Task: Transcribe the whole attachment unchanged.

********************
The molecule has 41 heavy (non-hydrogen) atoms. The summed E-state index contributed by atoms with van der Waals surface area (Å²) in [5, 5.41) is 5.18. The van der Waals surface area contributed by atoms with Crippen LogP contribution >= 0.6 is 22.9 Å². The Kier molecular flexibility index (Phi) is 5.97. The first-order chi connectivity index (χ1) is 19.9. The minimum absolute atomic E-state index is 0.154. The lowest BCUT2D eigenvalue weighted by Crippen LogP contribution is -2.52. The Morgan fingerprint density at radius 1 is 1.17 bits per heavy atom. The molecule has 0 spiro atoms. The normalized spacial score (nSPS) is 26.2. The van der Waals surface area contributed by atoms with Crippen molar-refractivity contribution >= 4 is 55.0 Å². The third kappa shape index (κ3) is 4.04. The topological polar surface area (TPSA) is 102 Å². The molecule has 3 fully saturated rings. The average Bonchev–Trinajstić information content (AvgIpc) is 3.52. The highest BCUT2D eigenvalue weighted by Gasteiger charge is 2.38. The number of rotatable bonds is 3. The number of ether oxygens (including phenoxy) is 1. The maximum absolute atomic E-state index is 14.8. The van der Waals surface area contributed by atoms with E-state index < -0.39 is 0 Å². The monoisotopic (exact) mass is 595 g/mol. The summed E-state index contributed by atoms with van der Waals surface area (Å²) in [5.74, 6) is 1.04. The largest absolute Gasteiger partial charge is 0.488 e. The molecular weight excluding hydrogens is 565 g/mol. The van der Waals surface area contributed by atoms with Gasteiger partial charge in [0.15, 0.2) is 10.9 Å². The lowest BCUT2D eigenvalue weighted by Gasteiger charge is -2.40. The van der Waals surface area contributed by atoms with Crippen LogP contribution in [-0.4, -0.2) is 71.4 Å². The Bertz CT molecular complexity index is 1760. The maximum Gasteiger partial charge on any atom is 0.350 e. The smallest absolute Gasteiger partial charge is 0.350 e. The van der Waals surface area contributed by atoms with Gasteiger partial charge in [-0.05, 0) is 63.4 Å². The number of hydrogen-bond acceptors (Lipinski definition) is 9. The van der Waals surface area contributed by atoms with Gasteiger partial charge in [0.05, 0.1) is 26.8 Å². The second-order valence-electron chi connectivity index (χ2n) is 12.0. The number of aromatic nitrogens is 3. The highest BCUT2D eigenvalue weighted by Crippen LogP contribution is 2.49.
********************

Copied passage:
The molecule has 41 heavy (non-hydrogen) atoms. The summed E-state index contributed by atoms with van der Waals surface area (Å²) in [5, 5.41) is 5.18. The van der Waals surface area contributed by atoms with Crippen LogP contribution >= 0.6 is 22.9 Å². The Kier molecular flexibility index (Phi) is 5.97. The first-order chi connectivity index (χ1) is 19.9. The minimum absolute atomic E-state index is 0.154. The lowest BCUT2D eigenvalue weighted by Crippen LogP contribution is -2.52. The Morgan fingerprint density at radius 1 is 1.17 bits per heavy atom. The molecule has 0 spiro atoms. The normalized spacial score (nSPS) is 26.2. The van der Waals surface area contributed by atoms with Crippen molar-refractivity contribution >= 4 is 55.0 Å². The third kappa shape index (κ3) is 4.04. The topological polar surface area (TPSA) is 102 Å². The molecule has 3 fully saturated rings. The average Bonchev–Trinajstić information content (AvgIpc) is 3.52. The highest BCUT2D eigenvalue weighted by Gasteiger charge is 2.38. The number of rotatable bonds is 3. The number of ether oxygens (including phenoxy) is 1. The maximum absolute atomic E-state index is 14.8. The van der Waals surface area contributed by atoms with E-state index < -0.39 is 0 Å². The monoisotopic (exact) mass is 595 g/mol. The summed E-state index contributed by atoms with van der Waals surface area (Å²) in [5.74, 6) is 1.04. The largest absolute Gasteiger partial charge is 0.488 e. The molecular weight excluding hydrogens is 565 g/mol. The van der Waals surface area contributed by atoms with Gasteiger partial charge in [0.15, 0.2) is 10.9 Å². The lowest BCUT2D eigenvalue weighted by Gasteiger charge is -2.40. The van der Waals surface area contributed by atoms with Crippen LogP contribution in [-0.4, -0.2) is 71.4 Å². The Bertz CT molecular complexity index is 1760. The maximum Gasteiger partial charge on any atom is 0.350 e. The smallest absolute Gasteiger partial charge is 0.350 e. The van der Waals surface area contributed by atoms with Gasteiger partial charge in [-0.05, 0) is 63.4 Å². The number of hydrogen-bond acceptors (Lipinski definition) is 9. The van der Waals surface area contributed by atoms with Gasteiger partial charge in [0.05, 0.1) is 26.8 Å². The second-order valence-electron chi connectivity index (χ2n) is 12.0. The number of aromatic nitrogens is 3. The highest BCUT2D eigenvalue weighted by Crippen LogP contribution is 2.49.